We hear a song sometimes and it takes us right to another time and place when we heard that song in the past. I hear “I don’t want to miss a thing” by Aerosmith and I am taken right to the 7th grade at a dance in the cafeteria of my middle school. I was really sweaty and mouthing words I did not understand.

Music can improve our moods. “Three Little Birds” by Bob Marley will always cheer me up. Music can feel good. Try listening to the James Egbert EDM Remix of Chance the Rappers’s Blessings. It’s incredible.

Mixed with the prayer of the lyrics in praise and worship, music can do even more great things. It accompanies our words to allow us to sing to God in a special way. If “Prayer is the surge of the heart”, as St. Therese says, then the music of P&W can help move the heart to Him in a quick and beautiful way.

One can technically say this about all Christian music, as it all usually has this same goal of leading others to love God more. I’m not trying to split hairs or define the genre of P&W. Really, I am talking about any song that you can pray with to honor God and build your relationship with Him. I’ll let others categorize which songs should meet this standard, as I think it could be a fruitful task, while I would rather go further on to why I think P&W is an important way to pray and grow closer to God.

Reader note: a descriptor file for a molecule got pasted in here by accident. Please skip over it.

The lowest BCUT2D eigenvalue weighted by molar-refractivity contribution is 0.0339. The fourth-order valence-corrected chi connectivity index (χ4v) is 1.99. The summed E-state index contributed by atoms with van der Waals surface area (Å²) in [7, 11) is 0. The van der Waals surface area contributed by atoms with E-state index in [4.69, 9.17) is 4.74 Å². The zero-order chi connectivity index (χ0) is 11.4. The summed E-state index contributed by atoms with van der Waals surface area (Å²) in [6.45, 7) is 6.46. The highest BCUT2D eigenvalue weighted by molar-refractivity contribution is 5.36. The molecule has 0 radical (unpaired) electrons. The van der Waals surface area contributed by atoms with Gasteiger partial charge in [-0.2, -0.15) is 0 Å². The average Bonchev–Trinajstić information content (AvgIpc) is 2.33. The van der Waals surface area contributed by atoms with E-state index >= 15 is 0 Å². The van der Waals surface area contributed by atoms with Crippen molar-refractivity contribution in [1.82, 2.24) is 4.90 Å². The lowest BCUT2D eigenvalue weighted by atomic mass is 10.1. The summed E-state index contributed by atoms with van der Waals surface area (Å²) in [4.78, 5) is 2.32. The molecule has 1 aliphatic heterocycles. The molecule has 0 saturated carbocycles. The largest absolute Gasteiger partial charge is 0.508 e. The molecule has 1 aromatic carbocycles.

First, it allows one to make an act of Faith, Hope, or Love in a deeper way than speaking the words. It seems to me that there is a difference in saying I Love You and singing it with more emotion behind the words. I think this allows us to communicate to God, others, and ourselves our Faith and Hope in God and our Love for Him.